Further research is very likely to have an important impact on our confidence in the estimate of effect or accuracy and is likely to change the estimate. Any estimate of effect or accuracy is very uncertain (very low)
Experts were eligible for selection if they had published as first author a peer-reviewed article on lung ultrasound during the past 10 years in more than one main topic of lung ultrasound (pneumothorax, interstitial syndrome, lung consolidation, monitoring, neonatology, pleural effusion), taking into consideration the proportionality as determined by a MEDLINE literature search from 1966 to October 2010. Methodologists with experience in evidence-based methodology and guideline development were also included (see “Appendix” for list of participants, affiliations, and assignments).
Literature search strategy
Search terms used
(echographic OR echography OR sonographic OR sonography OR ultrasonic OR ultrasonographic OR ultrasonography OR ultrasound).ti
(bedside OR critical OR intensive OR emergency OR emergent OR urgency OR urgent OR critical OR critically OR shock OR unstable OR hypotensive OR hypoperfusion OR sepsis).ti
(cardiac OR cardiologic OR cardiological echocardiography OR echocardiographic OR heart OR pacing OR chest OR lung OR congestive heart failure OR CHF OR ADHF OR pressure).ti
(lung OR chest OR thoracic OR transthoracic OR cardiothoracic OR pleural OR pulmonary OR pulmonic OR pneumology OR pneumonic OR alveolar OR interstitial OR pneumothorax OR hemothorax OR consolidation).ti
(accuracy OR accurate OR sensitivity OR sensitive OR specificity OR specific OR predictive OR predict).ti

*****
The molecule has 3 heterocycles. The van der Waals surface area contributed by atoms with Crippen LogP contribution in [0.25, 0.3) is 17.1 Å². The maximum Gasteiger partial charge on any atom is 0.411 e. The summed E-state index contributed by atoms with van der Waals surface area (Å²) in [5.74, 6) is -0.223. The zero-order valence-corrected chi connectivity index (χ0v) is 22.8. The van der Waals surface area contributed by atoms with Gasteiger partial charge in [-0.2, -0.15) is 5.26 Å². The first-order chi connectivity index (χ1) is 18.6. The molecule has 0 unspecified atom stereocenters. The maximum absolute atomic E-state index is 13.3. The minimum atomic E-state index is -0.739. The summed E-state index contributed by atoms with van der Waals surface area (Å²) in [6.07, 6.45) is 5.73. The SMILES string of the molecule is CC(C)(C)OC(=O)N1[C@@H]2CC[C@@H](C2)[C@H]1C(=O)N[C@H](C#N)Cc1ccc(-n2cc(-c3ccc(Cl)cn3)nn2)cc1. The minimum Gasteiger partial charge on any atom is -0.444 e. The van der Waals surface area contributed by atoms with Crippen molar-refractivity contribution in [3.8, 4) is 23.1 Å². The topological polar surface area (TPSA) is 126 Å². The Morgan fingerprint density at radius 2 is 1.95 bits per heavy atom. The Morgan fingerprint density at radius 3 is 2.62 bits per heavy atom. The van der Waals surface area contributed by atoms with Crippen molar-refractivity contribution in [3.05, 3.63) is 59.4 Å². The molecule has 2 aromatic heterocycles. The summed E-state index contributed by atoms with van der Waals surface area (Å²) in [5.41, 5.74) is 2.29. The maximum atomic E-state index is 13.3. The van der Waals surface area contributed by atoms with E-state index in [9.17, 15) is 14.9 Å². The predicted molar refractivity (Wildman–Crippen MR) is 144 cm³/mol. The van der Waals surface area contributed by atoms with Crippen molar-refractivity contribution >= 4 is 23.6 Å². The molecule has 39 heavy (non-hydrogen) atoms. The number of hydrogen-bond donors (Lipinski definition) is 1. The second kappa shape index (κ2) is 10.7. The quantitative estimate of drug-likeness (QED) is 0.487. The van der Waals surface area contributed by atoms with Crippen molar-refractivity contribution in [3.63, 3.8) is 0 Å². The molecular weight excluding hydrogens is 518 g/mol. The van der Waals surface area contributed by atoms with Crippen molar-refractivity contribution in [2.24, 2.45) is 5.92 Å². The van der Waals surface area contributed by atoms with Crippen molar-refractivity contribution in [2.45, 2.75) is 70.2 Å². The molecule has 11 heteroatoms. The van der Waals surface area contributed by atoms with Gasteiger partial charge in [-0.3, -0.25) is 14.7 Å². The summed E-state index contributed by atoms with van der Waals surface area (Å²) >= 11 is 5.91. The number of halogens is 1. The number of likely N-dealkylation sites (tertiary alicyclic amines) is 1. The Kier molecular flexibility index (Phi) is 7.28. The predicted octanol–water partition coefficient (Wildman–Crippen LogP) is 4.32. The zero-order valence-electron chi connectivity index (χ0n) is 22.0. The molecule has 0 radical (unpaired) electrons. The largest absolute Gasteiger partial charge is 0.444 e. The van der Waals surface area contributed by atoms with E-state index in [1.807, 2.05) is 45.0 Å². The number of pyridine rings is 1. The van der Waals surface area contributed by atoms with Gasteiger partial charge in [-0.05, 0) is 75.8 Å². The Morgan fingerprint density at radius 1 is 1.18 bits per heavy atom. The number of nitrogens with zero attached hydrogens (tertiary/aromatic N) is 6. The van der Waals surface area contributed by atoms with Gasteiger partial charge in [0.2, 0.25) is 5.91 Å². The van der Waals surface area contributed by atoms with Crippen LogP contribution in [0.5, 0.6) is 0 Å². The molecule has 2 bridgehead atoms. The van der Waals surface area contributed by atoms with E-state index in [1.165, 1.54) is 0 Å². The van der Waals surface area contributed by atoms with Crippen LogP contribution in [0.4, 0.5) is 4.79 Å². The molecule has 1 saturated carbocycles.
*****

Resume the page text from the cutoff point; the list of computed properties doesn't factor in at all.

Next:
(cost OR effective OR effectiveness OR efficacy OR efficacious OR efficient OR efficiency OR benefit OR value).ti
Panel meetings and voting
The panel of experts met on three occasions: Bologna (28–30 November 2009), Pisa (11–12 May 2010), and Rome (7–9 October 2010). The panelists formulated draft recommendations before the conferences, which laid the foundation to work together and critique the recommendations during the conferences. At each plenary conference, a representative of each domain presented potentially controversial issues in the recommendations. A face-to-face debate took place in two rounds of modified Delphi technique; after each round, anonymous voting was conducted. A standardized method for determining the agreement/disagreement and the degree of agreement and hence for deciding about the grade of recommendation (weak versus strong) was then applied [3, 4].
Literature search results
A total of 209 articles and two books were retrieved by the first track search. An additional 110 articles were added from the second track over a 1-year period. These 320 references (see Electronic Supplementary Material 1) were individually appraised based on methodological criteria to determine the initial quality level. The final judgment about the quality of evidence-based recommendations was only done after assigning the articles to each statement/question.
Summary table for the 73 statements with their level of evidence
Degree of consensus
Level of quality of evidence
Degree of consensus
Level of quality of evidence
No = disagreement
No = disagreement
No = disagreement
No = disagreement
No = disagreement
No = disagreement
Statements and discussion
- Statement code B-D1-S1 (strong recommendation: level A of evidence)
- The sonographic signs of pneumothorax include the following:
Presence of lung point(s)
Absence of lung sliding
Absence of B-lines
Absence of lung pulse
- B-D1-S2 (strong: level A)
In the supine patient, the sonographic technique consists of exploration of the least gravitationally dependent areas progressing more laterally.
Adjunct techniques such as M-mode and color Doppler may be used.
- B-D1-S3 (weak: level C)
Ultrasound scanning for pneumothorax may be a basic ultrasound technique with a steep learning curve.
- P-D1-S2 (strong: level B)